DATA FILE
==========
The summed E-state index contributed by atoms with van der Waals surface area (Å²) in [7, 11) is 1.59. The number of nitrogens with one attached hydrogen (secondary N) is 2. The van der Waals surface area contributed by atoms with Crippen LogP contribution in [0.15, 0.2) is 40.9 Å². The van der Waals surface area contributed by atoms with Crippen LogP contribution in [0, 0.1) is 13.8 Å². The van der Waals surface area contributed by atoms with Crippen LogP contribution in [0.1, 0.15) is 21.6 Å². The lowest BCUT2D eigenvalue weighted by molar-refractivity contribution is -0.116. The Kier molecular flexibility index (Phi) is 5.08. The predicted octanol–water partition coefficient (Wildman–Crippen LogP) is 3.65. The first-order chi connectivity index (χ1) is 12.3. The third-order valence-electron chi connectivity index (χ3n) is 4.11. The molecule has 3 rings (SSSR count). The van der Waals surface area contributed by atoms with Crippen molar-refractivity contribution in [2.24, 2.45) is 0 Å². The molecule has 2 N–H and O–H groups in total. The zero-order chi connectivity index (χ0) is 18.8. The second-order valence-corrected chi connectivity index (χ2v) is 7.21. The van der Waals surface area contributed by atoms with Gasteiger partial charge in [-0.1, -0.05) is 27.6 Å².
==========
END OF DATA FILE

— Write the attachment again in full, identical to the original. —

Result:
The summed E-state index contributed by atoms with van der Waals surface area (Å²) in [7, 11) is 1.59. The number of nitrogens with one attached hydrogen (secondary N) is 2. The van der Waals surface area contributed by atoms with Crippen LogP contribution in [0.15, 0.2) is 40.9 Å². The van der Waals surface area contributed by atoms with Crippen LogP contribution in [0, 0.1) is 13.8 Å². The van der Waals surface area contributed by atoms with Crippen LogP contribution in [0.1, 0.15) is 21.6 Å². The lowest BCUT2D eigenvalue weighted by molar-refractivity contribution is -0.116. The Kier molecular flexibility index (Phi) is 5.08. The predicted octanol–water partition coefficient (Wildman–Crippen LogP) is 3.65. The first-order chi connectivity index (χ1) is 12.3. The third-order valence-electron chi connectivity index (χ3n) is 4.11. The molecule has 3 rings (SSSR count). The van der Waals surface area contributed by atoms with Crippen molar-refractivity contribution in [2.24, 2.45) is 0 Å². The molecule has 2 N–H and O–H groups in total. The zero-order chi connectivity index (χ0) is 18.8. The second-order valence-corrected chi connectivity index (χ2v) is 7.21. The van der Waals surface area contributed by atoms with Gasteiger partial charge in [-0.1, -0.05) is 27.6 Å².